‘Sit close all the same,’ returned Sir Hector, breaking into a gallop. ‘For once, I’m going to show my paces!’

Like a whirlwind, like a sheet of flame over dry bracken galloped Sir Hector through the parkland — a sight so glorious, the few early-morning predestrians lucky enough to witness it never forgot it in all their lives. His tail streamed like a comet, the plaits of his mane like candle-flames; from his nostrils (at least so one pedestrian asserted) flashed sparks of fire! Miss Bianca’s silvery fur blew about like snowflakes; Shaun even in the lee of the cantle had to hold his whiskers on; Mandrake crouched ever lower and lower until he lay almost flat (thus accidentally offering the least wind-resistance possible). Not only Jack was left far behind, but Sir Hector’s stable companions as well; though their dismayed jockeys took out the whip, Sir Hector outdistanced them all with such contempuous ease, when he at last entered the city it was at a walk . . .

‘THAT’S the white horse’, Peter Lake declared, his outstretched right arm pointing toward the thunder. And the way he’s running, he’s going to make it.’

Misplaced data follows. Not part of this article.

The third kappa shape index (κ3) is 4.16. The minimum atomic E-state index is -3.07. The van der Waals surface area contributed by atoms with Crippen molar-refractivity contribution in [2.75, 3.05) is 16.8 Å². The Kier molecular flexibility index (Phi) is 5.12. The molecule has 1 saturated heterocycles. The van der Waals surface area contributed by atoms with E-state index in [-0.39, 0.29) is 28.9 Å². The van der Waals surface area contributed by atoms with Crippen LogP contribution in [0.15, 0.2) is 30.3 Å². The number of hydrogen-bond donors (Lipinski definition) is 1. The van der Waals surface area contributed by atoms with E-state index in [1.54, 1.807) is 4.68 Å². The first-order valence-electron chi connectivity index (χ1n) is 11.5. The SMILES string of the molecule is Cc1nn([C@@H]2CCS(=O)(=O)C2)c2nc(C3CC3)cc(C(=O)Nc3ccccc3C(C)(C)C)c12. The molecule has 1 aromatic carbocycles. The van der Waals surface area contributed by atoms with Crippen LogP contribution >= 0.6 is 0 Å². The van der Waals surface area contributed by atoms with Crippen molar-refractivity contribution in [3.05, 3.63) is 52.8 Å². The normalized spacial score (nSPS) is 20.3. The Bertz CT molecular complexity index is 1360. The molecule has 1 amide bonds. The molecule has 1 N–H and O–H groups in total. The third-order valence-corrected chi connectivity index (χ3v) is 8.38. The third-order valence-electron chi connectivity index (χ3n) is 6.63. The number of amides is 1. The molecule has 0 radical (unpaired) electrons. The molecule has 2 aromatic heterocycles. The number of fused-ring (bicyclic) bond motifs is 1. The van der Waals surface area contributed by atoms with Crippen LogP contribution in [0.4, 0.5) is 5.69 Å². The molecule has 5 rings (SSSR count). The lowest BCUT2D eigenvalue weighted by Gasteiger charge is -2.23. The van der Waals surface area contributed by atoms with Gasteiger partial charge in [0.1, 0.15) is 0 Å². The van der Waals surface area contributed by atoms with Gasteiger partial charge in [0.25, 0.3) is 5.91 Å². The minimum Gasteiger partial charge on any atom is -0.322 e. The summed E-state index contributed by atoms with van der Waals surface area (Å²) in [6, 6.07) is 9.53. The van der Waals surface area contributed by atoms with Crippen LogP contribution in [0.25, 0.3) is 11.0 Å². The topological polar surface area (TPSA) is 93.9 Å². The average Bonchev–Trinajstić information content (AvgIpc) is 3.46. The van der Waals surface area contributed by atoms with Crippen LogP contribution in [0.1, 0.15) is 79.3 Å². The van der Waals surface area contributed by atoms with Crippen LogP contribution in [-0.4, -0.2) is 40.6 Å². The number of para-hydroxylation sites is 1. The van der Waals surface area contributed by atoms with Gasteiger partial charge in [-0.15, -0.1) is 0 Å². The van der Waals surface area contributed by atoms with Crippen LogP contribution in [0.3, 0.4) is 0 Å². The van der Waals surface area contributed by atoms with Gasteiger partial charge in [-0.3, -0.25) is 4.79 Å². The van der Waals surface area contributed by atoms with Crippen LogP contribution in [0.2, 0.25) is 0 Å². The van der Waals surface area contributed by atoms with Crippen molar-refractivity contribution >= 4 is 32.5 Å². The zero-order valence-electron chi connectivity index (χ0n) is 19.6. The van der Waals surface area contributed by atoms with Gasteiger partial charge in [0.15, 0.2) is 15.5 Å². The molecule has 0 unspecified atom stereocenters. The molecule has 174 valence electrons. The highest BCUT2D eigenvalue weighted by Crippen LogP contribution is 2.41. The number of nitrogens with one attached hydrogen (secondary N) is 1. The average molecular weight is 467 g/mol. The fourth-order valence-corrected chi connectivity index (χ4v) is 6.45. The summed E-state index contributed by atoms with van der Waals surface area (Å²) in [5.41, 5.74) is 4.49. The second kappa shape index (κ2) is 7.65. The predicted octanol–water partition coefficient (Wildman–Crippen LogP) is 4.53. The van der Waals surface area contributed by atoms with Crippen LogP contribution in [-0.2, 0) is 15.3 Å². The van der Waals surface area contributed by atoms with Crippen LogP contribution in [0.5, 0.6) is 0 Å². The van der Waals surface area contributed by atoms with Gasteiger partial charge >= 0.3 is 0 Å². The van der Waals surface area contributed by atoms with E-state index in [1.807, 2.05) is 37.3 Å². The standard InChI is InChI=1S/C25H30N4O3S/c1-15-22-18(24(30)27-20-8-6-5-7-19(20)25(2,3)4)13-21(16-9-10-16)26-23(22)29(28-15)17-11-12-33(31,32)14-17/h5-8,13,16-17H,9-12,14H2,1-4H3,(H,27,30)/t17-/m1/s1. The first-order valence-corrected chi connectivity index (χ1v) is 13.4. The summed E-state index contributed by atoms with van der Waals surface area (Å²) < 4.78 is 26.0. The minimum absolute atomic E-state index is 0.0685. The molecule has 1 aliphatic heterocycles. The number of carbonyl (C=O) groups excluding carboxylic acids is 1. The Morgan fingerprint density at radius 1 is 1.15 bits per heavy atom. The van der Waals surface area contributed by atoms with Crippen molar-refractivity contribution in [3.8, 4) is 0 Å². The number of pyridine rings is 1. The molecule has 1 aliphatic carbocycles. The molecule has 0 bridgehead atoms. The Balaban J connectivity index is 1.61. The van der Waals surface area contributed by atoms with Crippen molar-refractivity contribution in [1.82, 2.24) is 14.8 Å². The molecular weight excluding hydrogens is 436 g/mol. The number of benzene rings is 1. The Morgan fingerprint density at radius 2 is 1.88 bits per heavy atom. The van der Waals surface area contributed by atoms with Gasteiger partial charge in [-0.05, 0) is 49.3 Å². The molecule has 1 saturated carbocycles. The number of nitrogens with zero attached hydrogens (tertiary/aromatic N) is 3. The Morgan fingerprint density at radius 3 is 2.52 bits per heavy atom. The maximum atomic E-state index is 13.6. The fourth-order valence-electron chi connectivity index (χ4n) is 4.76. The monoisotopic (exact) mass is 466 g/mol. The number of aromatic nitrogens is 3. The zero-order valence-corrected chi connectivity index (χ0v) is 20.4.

Pearly hadn’t changed his stance. Peter Lake took the tip of the sword and replaced it above his collarbone. ‘And so am I, Pearly, so am I, although in a way that will never be clear to you. You see, it works. The balances are exact. The world is a perfect place, so perfect that even if there is nothing afterward, all this will have been enough. Now I see, now I’m sure of what I must do. And it must be done quickly.’

He moved the sword until it began to cut into him. Then he looked up far past Pearly. ‘Only love . . .’ he said. ‘Drive hard.’

The sword was driven into him until its hilt came to rest on his shoulder . . .

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